Wednesday, June 29, 2005

Wednesday's child is full of woe.

I happen to be a Wednesday's child, though not very full of woe. Happy exactly 1901st birthday to me (counting by weeks).

The other day I was discussing how sometimes it seems like you need more days of the week to get everything done. The person I was talking to said he could use an eight day week. After a rousing chorus of 8 Days a Week I grew concerned about the 7 day week. How long has it been around? Has it continued uninterrupted? What if it someone forgot to count during all of those ups and downs of civilizations? Have we lost our place?

My Monday malaise could be misplaced because the counting got thrown off thousands of years ago. What if all those Sundays at church were a off by a day, and I could have been out doing something different, and what about what about all the church I missed because I didn't know it was really Sunday? TGIF could really be TGIS (or TGIS or TGIT or TGIT).

The net of a thousand lies and plagiarisms had the answer for me. As I researched I noticed websites copying verbatim from each other without reference (scandalous) so I will make my best attempt to reference the correct one. Wikipedia references this article - Falk, Michael (1999). "Astronomical Names for the Days of the Week", Journal of the Royal Astronomical Society of Canada, Vol. 93, p.122. 1999.- which seems to be the one that the other websites have used though not all have attributed correctly (or at all).

This website claims the chain is unbroken from Moses time (1400 BC) while the Falk paper says there is no record of when the seven day cycle became continuous but he proposes that the arrival of the Jews in Babylon around 600 BC was an important contributing event. The Babylonians already had a seven day week with extra festival days every so often but the arrival of the Jews and their emphasis on the Sabbath cemented the cycle. The days of the week are either astronomically or numerically named in the different languages of the world. The Jews would have kept the weekly cycle continuous through their troubles until they pass it on to the Romans around 1AD.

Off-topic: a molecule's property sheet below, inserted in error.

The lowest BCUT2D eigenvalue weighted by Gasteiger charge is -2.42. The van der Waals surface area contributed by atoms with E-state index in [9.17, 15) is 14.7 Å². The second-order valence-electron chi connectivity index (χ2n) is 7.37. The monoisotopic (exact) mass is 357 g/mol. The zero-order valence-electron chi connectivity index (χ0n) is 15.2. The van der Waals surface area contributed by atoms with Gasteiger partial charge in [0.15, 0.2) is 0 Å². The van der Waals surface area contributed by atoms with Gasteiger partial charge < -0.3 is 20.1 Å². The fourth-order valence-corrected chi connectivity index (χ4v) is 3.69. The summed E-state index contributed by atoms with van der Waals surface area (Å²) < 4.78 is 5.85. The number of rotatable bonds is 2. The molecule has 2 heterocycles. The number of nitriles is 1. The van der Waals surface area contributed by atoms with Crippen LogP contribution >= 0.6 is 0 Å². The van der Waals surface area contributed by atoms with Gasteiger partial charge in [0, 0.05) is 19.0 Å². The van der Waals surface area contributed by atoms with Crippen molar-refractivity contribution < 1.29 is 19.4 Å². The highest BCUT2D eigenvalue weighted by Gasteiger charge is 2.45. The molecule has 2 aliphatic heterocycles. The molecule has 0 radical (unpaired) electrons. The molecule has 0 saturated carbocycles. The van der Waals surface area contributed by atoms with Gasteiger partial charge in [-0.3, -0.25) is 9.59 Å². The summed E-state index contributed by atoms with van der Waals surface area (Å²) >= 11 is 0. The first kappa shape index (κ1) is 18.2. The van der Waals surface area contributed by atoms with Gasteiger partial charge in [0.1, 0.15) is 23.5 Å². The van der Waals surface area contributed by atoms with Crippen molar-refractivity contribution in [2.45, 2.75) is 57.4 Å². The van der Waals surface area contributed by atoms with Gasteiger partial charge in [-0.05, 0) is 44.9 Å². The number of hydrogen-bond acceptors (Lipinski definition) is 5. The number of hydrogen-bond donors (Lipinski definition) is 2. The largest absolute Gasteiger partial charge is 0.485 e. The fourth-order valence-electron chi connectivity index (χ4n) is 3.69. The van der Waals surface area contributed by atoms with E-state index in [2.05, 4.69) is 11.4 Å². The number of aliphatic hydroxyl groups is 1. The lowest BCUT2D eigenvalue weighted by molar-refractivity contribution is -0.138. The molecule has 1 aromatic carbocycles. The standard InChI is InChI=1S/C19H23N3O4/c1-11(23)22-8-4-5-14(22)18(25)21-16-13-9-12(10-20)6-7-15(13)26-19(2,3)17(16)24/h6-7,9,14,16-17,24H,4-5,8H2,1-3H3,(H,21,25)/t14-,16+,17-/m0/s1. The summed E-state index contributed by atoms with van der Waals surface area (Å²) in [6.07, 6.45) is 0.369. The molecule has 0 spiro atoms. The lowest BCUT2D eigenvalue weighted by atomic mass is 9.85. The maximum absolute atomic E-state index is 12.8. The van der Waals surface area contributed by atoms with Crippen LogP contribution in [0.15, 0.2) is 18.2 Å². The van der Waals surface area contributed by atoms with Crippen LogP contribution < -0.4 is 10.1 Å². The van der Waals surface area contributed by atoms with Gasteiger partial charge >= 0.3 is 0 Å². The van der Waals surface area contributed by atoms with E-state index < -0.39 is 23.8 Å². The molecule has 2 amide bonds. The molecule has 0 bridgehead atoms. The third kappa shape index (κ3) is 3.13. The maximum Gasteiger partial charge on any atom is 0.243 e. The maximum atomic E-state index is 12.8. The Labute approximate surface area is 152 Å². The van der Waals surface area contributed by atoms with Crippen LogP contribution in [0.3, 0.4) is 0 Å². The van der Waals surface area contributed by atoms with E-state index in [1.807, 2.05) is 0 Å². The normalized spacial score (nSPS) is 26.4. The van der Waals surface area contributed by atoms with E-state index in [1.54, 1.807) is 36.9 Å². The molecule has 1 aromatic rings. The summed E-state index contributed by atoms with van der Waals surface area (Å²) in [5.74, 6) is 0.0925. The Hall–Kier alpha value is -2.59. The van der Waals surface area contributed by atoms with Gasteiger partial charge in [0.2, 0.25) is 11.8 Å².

There are others as concerned as I am about maintaining the chain. When the English finally switched from the Julian calendar to the Gregorian in 1752, Sept 14 followed Sept 2 but Thursday followed Wednesday to preserve the sequence. This is really not surprising because the rest of the (Catholic) world had switched to the Gregorian calendar already and the next day was going to be Thursday Sept 14th no matter what the English did.

This wasn't important when Julius Caesar reformed the calendar (hence the Julian calendar) since the Romans hadn't adopted the seven day week from their neighbors yet. By the time Christianity comes around, the continuous chain of seven day weeks is in place, and eventually, around 300AD, it is so familiar that Constantine declares Sunday a day of rest for the whole empire. The Christian monks would not let the count slip through the dark ages after the fall of Rome, lest we lose track of Sunday and feast days. The torch is passed during the Renaissance and we then reach modern times when almost the whole world has adopted the seven day week even cultures which did not initially use it.

Every modern attempt to reform the week has met with failure.

So all things considered the chain is unbroken and I think we can safely say that today has been today (Wednesday or humpday) for about 2600 years and maybe even for 3400 years.

No comments: